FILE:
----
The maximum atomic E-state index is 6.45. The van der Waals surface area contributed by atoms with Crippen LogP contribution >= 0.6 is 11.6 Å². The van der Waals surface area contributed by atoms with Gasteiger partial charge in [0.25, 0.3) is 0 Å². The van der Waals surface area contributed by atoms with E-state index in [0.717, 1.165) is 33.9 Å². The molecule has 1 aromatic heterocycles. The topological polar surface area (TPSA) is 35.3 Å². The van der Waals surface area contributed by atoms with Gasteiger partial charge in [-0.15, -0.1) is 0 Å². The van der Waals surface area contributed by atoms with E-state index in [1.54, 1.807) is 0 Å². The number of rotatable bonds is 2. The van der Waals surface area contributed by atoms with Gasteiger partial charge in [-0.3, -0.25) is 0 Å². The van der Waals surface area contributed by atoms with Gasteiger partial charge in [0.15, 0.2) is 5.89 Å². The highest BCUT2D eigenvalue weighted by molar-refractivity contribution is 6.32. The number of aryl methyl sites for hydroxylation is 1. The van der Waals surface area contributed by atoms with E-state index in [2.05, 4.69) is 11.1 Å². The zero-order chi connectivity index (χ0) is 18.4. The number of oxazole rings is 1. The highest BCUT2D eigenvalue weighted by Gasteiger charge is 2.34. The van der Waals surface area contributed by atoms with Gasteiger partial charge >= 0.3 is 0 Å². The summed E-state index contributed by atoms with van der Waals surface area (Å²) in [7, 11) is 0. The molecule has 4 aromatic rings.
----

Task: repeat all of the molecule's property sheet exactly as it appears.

The maximum atomic E-state index is 6.45. The van der Waals surface area contributed by atoms with Crippen LogP contribution >= 0.6 is 11.6 Å². The van der Waals surface area contributed by atoms with Gasteiger partial charge in [0.25, 0.3) is 0 Å². The van der Waals surface area contributed by atoms with E-state index in [0.717, 1.165) is 33.9 Å². The molecule has 1 aromatic heterocycles. The topological polar surface area (TPSA) is 35.3 Å². The van der Waals surface area contributed by atoms with Gasteiger partial charge in [-0.15, -0.1) is 0 Å². The van der Waals surface area contributed by atoms with E-state index in [1.54, 1.807) is 0 Å². The number of rotatable bonds is 2. The van der Waals surface area contributed by atoms with Gasteiger partial charge in [-0.3, -0.25) is 0 Å². The van der Waals surface area contributed by atoms with Gasteiger partial charge in [0.15, 0.2) is 5.89 Å². The highest BCUT2D eigenvalue weighted by molar-refractivity contribution is 6.32. The number of aryl methyl sites for hydroxylation is 1. The van der Waals surface area contributed by atoms with E-state index in [2.05, 4.69) is 11.1 Å². The zero-order chi connectivity index (χ0) is 18.4. The number of oxazole rings is 1. The highest BCUT2D eigenvalue weighted by Gasteiger charge is 2.34. The van der Waals surface area contributed by atoms with Gasteiger partial charge >= 0.3 is 0 Å². The summed E-state index contributed by atoms with van der Waals surface area (Å²) in [7, 11) is 0. The molecule has 4 aromatic rings.